Biden's first-day blitz: Just hours after taking the oath of office as the 46th US president, Joe Biden hit the ground running, signing a whopping 17 executive actions, most of which reverse the Trump administration's policies. The main areas of focus are COVID (reorganizing the federal response coordination structure, returning to the World Health Organization), climate change (rejoining the Paris Climate Accord, cancelling the Keystone KL pipeline), and immigration (ending the travel ban for certain Muslim-majority countries, stopping construction of the southern border wall, and giving more protection to so-called "Dreamers," undocumented people who entered the country when they were children). He also signed orders directing US federal agencies to root out discrimination and barriers to opportunity in their hiring and policies. We're watching how many of these actions will be challenged in the courts — as a lot of Trump's were four years ago — and whether they will hamper Biden's ability to get moderate Republican support for key legislation he can't get done just with the stroke of his pen.

Read Now Show less

Ethiopia at war with itself

Ethnic tensions between Ethiopia's federal government and nationalist forces in the northern Tigray region have erupted into a full-blown armed conflict. Are we on the brink of yet another civil war that could upend the Horn of Africa?

Read Now Show less

What We're Watching: Jordanians vote, Trump's DOD shakeup, Russian navy in Sudan

Jordan's lackluster election: Amid a massive surge in coronavirus cases, Jordanians headed to the polls this week to elect 130 members to the lower house of parliament. Of more than 4.6 million eligible voters, only 29 percent showed up, the lowest turnout in many years, largely due to fear of COVID-19, a deepening economic crisis, and disillusionment with Jordan's unrepresentative political process. The system favors pro-monarchy tribal candidates and cronies loyal to the all-powerful King Abdullah II, who appoints all Senate members and can unilaterally dissolve parliament. This time, the main opposition party, linked to the Islamist Muslim Brotherhood, won only 10 seats, five less than in 2016, while women candidates reaped only 15 seats, largely because of a quota system. The Jordanian Kingdom has long been accused of overseeing an electoral system that under-represents cities that are Muslim Brotherhood strongholds, favoring more sparsely populated cities that support the Hashemite monarchy. Indeed, the Jordanian government has its work cut out for it amid a surging pandemic and worsening economic crisis — on top of the burden of providing refuge for some 650,000 Syrians.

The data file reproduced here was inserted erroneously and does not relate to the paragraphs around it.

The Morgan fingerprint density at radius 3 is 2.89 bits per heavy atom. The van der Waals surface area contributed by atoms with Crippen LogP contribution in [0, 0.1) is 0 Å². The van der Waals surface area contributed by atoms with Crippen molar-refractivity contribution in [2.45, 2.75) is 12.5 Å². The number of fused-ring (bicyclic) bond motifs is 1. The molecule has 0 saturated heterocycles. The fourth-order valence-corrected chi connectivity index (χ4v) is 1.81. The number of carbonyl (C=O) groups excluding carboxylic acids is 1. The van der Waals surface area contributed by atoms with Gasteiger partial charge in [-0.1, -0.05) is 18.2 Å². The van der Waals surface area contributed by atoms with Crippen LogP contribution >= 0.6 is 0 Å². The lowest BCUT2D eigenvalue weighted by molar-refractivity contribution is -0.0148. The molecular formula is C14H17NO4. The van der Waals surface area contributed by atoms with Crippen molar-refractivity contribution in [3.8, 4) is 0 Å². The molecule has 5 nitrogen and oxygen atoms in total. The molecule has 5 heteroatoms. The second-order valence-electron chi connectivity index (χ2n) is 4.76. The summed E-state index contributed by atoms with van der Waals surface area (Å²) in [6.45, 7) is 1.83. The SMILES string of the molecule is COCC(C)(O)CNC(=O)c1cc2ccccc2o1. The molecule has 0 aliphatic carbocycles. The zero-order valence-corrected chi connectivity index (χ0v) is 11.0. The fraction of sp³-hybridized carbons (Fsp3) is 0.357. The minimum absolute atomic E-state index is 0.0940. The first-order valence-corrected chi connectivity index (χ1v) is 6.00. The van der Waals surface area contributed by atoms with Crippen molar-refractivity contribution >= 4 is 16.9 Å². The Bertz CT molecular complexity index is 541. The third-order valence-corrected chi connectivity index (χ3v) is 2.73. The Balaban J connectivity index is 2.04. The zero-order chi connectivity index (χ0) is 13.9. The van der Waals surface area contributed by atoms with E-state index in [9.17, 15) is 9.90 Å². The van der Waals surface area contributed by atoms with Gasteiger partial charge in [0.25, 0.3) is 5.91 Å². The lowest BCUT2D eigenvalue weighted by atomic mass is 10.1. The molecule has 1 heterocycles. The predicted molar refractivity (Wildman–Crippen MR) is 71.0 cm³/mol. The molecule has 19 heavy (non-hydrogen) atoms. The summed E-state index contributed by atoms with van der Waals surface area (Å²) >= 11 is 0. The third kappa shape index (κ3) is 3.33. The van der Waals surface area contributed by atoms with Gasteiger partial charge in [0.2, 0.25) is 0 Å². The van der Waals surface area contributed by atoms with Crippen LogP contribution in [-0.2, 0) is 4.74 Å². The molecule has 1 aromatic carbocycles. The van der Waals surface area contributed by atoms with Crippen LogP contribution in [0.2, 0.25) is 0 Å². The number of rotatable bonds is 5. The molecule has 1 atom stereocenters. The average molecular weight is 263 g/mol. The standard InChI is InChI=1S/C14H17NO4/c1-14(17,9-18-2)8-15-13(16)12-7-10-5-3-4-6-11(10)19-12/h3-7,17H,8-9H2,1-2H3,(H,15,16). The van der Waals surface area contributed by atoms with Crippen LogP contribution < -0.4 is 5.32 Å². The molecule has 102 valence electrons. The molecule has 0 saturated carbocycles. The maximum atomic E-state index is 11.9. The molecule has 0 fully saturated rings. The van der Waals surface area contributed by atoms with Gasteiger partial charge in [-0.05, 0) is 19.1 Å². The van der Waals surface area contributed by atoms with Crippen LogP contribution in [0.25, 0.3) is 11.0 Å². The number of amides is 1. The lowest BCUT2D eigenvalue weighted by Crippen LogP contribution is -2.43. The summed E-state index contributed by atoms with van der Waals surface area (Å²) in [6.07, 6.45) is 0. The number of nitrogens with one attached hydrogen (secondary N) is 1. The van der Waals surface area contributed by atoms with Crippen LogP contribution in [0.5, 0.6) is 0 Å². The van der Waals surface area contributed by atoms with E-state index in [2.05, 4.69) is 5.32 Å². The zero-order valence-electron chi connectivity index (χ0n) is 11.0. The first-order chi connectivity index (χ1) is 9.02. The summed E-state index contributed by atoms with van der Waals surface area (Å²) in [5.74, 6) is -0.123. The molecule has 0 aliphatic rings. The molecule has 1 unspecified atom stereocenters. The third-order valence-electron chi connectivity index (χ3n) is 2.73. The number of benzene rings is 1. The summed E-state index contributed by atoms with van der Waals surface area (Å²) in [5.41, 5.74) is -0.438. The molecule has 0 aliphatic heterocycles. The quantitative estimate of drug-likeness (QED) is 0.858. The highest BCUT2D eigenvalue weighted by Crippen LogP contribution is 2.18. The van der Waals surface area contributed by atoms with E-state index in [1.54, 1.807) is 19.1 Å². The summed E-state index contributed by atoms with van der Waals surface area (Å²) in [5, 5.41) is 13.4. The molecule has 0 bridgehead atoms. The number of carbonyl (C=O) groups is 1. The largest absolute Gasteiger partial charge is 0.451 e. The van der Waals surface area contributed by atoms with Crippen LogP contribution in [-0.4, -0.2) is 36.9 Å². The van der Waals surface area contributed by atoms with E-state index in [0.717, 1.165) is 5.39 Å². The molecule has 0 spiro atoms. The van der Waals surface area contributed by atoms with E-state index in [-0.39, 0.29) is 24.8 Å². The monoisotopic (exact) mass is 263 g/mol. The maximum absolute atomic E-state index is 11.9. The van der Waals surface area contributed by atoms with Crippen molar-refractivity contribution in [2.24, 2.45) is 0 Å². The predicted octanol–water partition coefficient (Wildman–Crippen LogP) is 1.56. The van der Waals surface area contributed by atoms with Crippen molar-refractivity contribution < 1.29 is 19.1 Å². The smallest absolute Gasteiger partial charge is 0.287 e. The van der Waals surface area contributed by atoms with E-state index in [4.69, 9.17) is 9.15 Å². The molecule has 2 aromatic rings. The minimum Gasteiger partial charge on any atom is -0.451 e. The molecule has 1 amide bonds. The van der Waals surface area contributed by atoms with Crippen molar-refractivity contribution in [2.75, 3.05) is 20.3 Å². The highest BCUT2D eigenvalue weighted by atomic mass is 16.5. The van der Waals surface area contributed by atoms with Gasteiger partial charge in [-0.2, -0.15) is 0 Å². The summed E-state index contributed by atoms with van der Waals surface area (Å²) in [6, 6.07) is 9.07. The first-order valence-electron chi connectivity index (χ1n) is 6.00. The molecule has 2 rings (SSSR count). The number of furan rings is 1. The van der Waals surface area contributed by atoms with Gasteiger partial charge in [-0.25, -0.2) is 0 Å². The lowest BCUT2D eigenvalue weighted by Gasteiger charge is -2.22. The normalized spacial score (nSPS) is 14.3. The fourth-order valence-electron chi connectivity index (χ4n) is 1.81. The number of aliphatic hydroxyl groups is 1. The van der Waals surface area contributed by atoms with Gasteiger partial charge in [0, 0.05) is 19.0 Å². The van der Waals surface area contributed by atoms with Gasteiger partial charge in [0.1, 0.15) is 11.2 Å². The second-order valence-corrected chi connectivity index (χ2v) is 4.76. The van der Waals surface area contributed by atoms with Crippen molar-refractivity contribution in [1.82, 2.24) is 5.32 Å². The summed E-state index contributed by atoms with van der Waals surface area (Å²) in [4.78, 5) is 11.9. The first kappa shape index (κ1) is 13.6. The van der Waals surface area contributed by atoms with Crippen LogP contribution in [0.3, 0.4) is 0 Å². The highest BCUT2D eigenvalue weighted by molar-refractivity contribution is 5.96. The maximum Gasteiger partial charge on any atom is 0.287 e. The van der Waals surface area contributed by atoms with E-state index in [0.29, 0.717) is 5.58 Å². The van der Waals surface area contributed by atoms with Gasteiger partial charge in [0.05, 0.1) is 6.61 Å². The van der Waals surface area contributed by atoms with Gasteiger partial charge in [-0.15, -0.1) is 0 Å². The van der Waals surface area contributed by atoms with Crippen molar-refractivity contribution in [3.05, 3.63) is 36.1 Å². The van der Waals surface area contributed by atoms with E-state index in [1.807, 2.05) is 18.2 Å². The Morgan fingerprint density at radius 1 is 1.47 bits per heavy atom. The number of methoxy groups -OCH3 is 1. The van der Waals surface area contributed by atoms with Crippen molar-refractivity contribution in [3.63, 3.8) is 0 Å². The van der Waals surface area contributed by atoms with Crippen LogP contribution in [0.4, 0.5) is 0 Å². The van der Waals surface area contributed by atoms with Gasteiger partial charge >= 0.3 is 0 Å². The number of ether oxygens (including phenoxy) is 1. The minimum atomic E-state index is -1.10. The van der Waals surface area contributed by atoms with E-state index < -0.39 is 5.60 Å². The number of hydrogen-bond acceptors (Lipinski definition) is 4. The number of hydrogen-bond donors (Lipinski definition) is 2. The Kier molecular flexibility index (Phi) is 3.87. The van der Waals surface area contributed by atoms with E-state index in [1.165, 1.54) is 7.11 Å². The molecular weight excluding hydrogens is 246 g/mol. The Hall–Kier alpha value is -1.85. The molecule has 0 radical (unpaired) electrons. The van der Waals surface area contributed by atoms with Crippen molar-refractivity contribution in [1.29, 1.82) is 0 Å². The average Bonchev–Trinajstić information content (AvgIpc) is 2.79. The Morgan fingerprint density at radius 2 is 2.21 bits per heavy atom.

Read Now Show less

What We're Watching: New US Supreme Court justice, Morales can go back to Bolivia, Nile dam talks resume

SCOTUS battle rages on: In a major victory for US President Donald Trump just a week out from the presidential election, the Republican-controlled Senate confirmed Judge Amy Coney Barrett to the Supreme Court, who was then swiftly sworn into office at a nighttime ceremony at the White House. Barrett, a conservative who was tapped to replace deceased Justice Ruth Bader Ginsburg just 46 days out from the presidential election, is the first Supreme Court justice to be confirmed in over 150 years without the support of a single member of the minority party. Democrats are furious, saying that Republicans — who blocked Obama from filling a Supreme Court vacancy in 2016, arguing at the time that the seat should only be filled after the next US president was elected some nine months later — have cynically backtracked on their own assertions. Democrats have also called the rushed confirmation process "illegitimate." Pressure is now mounting on Joe Biden (specifically, from the progressive wing of his party) to expand the size of the Supreme Court should he win in November, so Democrats can install liberal justices to offset the crucial court's hard-right shift.

Read Now Show less

Subscribe to GZERO Media's newsletter, Signal

Latest